[Satellite News 09-18-12] If the goal for the Comsys VSAT 2012 conference was to put a confident VSAT market on display, the event should be considered an ultimate success. Satellite executive leaders brought excitement for new business plans to the event’s panel sessions, as well as a strategic effort to identify unique VSAT opportunities in both developed and developing markets.
Ex-Gilat executive Yoel Gat shared his company’s plans for its new entity, Satixfy, which aims to shake up the VSAT market by helping to usher in the era of a sub $200 VSAT, which it aims to launch at some point next year. Gat spoke about how the prices of VSATs have come down and could ultimately reach $100 by 2020. “In 1970, a VSAT cost $35,000. Everybody today knows the price for a VSAT is $300 to $350. Can we really get to $100 VSAT in 2020? I think it is definitely possible. We think $200 per VSAT could be a crucial price point to those who don’t subsidize the equipment. It will drive more capacity out of the satellites.”
Gat said the company wants to contribute lower cost terminals to the market and used his speech as a call to arms to the satellite industry point to work with them in developing this new cost VSAT. He added, “We are looking for satellite partners who would be interested in such a service. (We think) there is a room for a new ASIC in this market. It will drive costs down, and increase space segment efficiency. We want to be part of building new eco-systems for fascinating new consumer markets. We want change the game. We are looking to try and sell the chip to existing VSAT players, as well as get involved in the service business ourselves.”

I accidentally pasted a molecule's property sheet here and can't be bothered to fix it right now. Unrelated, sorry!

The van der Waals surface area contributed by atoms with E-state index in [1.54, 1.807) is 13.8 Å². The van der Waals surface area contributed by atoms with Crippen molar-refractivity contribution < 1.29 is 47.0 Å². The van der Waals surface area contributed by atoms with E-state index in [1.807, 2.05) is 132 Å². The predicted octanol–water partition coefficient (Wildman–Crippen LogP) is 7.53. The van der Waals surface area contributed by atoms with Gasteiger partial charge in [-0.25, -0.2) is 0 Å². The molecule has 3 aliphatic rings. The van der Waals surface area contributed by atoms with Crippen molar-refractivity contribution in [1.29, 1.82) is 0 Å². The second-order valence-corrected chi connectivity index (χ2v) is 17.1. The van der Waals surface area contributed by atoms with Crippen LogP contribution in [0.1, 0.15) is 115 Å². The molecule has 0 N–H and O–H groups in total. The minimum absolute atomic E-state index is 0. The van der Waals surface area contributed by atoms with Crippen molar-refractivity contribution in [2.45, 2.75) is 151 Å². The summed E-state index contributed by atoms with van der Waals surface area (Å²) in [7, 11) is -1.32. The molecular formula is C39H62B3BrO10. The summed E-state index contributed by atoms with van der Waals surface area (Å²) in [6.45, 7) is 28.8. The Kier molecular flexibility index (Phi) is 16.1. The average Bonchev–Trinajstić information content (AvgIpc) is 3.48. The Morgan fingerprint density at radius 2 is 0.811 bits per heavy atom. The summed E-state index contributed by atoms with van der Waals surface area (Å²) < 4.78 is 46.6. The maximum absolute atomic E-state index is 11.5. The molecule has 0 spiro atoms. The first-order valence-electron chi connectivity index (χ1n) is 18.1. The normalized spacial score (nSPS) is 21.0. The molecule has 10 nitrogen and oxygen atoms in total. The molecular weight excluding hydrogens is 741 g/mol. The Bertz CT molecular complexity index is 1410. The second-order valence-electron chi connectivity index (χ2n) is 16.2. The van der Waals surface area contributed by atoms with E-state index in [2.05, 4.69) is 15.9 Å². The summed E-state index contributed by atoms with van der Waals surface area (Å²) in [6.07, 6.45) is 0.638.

O3b Networks CCO John Finney confidently predicted that the operator would be in commercial service by the time VSAT 2013 came around. Finney who joined O3b from the telecoms industry admitted he has been surprised just how innovative the satellite industry has been. He said, “When I came to the industry, I regarded satellite as one of the least competitive environments. The reality was how wrong was I? We see new technologies coming to the fore. Our motive is to create new applications and revenue streams. It is not to churn through the existing install base.”
Finney also talked about the satellite industry taking on the telecoms industry and highlighted work O3b was doing in the Pacific as a good example. “We love kicking some terrestrial, fiber butt. There are strong business cases for satellite. For example, we have changed our model in the Pacifics. We are taking on fiber. It is giving these island nations an asset. Also, we have just closed two contracts in Africa in the last six weeks. In both cases, we have won against fiber. This is a big step forward.”
O3b is also targeting the Latin America market and with a vibrant cellular market in Brazil, the operator could be set to make some strong progress here in the backhaul market. “Brazil is a market that has all from our perspective. You have the will of that economy to embrace new technologies. The growth of DTH is soaking up all of the bandwidth. We are meeting CTO’s of cellular operators of Brazil on a regular basis. They have a challenge, which is how to make 3G data profitable.”